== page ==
1,25-Dihydroxycholecalciferol (calcitriol) modifies uptake and release of 25-hydroxycholecalciferol in skeletal muscle cells in culture

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Journal of Steroid Biochemistry and Molecular Biology

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© 2017 Elsevier Ltd The major circulating metabolite of vitamin D 3 , 25-hydroxycholecalciferol [25(OH)D], has a remarkably long half-life in blood for a (seco)steroid. Data from our studies and others are consistent with the hypothesis that there is a role for skeletal muscle in the maintenance of vitamin D status. Muscle cells internalise vitamin D-binding protein (DBP) from the circulation by means of a megalin/cubilin plasma membrane transport mechanism. The internalised DBP molecules then bind to actin and thus provide an intracellular array of high affinity binding sites for its specific ligand, 25(OH)D. There is evidence that the residence time for DBP in muscle cells is short and that it undergoes proteolytic degradation, releasing bound 25(OH)D. The processes of internalisation of DBP and its intracellular residence time, bound to actin, appear to be regulated. To explore whether 1,25-dihydroxycholecalciferol (calcitriol) has any effect on this process, cell cultures of myotubes and primary skeletal muscle fibers were incubated in a medium containing 10 −10 M calcitriol but with no added DBP. After 3 h pre-incubation with calcitriol, the net uptake of 25(OH)D by these calcitriol-treated cells over a further 4 h was significantly greater than that in vehicle-treated control cells. This was accompanied by a significant increase in intracellular DBP protein. However, after 16 h of pre-incubation with calcitriol, the muscle cells showed a significantly depressed ability to accumulate 25(OH)D compared to control cells over a further 4 or 16 hours. These effects of pre-incubation with calcitriol were abolished in fibers from VDR-knockout mice. The effect was also abolished by the addition of 4,4'-diisothiocyano-2,2'-stilbenedisulfonic acid (DIDS), which inhibits chloride channel opening. Incubation of C2 myotubes with calcitriol also significantly reduced retention of previously accumulated 25(OH)D after 4 or 8 h. It is concluded from these in vitro studies that calcitriol can modify the DBP-dependent uptake and release of 25(OH)D by skeletal muscle cells in a manner that suggests some inducible change in the function of these cells.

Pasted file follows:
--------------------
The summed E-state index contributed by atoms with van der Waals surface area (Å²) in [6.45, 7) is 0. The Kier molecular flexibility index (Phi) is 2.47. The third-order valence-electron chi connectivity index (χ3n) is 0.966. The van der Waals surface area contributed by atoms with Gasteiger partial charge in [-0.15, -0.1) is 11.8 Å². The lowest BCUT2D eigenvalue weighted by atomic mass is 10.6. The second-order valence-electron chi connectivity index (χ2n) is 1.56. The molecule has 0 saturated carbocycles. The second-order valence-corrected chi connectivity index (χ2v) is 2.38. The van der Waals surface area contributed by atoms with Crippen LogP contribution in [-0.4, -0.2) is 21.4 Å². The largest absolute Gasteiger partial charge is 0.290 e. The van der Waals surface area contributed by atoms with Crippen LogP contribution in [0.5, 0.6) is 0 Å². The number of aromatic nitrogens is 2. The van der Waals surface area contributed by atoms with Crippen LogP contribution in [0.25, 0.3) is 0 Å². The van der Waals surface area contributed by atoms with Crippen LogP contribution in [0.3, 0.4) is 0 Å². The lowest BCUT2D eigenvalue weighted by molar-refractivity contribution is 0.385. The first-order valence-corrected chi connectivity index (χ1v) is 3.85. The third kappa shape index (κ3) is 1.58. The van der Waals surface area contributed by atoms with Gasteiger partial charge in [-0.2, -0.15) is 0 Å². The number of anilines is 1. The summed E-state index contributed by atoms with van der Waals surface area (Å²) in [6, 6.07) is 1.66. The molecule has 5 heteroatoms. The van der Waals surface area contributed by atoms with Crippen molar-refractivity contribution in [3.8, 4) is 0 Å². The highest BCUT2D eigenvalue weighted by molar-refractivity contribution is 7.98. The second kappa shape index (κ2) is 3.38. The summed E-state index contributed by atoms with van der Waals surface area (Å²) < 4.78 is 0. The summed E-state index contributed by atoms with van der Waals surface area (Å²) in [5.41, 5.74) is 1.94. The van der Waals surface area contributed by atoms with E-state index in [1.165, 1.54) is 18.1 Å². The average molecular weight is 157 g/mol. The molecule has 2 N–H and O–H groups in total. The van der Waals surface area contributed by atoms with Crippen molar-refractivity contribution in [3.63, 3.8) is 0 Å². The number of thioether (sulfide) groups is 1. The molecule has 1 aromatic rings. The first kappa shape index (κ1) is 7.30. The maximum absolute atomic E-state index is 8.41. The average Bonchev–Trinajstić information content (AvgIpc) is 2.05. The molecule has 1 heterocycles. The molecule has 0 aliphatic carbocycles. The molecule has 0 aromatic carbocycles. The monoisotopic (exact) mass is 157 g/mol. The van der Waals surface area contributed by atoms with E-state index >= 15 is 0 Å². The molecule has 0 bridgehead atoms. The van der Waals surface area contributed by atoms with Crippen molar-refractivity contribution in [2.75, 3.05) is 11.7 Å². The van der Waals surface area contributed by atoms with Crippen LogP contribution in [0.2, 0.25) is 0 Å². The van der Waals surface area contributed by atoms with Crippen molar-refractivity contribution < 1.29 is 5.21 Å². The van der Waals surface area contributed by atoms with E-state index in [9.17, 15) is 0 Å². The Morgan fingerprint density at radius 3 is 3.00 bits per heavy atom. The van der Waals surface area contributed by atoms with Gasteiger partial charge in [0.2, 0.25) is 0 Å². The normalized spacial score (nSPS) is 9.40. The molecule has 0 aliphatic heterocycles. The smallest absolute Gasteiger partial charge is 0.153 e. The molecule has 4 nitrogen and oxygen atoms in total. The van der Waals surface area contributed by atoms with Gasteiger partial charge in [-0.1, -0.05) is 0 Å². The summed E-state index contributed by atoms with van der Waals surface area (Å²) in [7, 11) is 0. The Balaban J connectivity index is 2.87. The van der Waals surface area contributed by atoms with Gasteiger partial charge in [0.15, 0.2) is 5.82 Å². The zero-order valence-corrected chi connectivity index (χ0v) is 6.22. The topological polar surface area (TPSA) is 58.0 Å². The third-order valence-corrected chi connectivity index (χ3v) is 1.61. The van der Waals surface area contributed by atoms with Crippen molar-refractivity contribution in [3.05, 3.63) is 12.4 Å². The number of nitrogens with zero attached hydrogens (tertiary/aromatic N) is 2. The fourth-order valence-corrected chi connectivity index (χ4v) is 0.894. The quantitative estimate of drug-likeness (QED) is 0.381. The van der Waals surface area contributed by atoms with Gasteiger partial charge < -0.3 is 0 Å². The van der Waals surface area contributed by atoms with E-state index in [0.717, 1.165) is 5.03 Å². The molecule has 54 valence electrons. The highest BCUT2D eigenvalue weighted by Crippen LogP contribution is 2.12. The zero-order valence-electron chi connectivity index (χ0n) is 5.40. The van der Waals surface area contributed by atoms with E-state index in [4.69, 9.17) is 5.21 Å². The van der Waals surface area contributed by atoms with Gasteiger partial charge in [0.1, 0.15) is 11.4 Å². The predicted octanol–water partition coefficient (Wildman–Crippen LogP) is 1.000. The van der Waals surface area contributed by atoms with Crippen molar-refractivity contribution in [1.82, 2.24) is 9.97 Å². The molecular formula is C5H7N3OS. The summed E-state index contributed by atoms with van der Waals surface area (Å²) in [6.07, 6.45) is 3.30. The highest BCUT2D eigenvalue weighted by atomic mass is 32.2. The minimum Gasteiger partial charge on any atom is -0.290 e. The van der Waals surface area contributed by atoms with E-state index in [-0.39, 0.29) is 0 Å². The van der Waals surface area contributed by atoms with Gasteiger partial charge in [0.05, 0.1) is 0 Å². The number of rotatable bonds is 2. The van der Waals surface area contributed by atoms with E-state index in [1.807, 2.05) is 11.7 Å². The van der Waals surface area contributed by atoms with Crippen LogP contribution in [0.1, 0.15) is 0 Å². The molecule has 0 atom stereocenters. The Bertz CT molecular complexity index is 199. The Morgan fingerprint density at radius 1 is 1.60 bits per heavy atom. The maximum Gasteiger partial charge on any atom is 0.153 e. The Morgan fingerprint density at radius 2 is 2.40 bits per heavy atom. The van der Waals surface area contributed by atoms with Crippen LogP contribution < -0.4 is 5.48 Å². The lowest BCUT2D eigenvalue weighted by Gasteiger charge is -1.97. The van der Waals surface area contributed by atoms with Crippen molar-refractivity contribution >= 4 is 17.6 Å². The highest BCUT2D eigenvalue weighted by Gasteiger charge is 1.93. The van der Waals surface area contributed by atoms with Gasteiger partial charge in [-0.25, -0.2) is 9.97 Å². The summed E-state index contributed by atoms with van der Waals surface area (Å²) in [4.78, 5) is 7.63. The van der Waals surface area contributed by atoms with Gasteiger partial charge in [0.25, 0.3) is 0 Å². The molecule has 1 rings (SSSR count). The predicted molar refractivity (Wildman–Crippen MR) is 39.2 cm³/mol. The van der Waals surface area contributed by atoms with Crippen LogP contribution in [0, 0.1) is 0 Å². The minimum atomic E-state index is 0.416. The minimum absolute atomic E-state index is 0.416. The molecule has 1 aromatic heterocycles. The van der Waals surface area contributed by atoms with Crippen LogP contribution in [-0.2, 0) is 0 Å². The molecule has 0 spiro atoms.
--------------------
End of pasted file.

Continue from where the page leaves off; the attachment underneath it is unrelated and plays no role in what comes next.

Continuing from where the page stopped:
Elsevier Ltd



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Medicine and Health Sciences


25-Hydroxycholecalciferol, Calcitriol, Myofiber, Myotube, Vitamin D receptor, Vitamin D-binding protein

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Open Access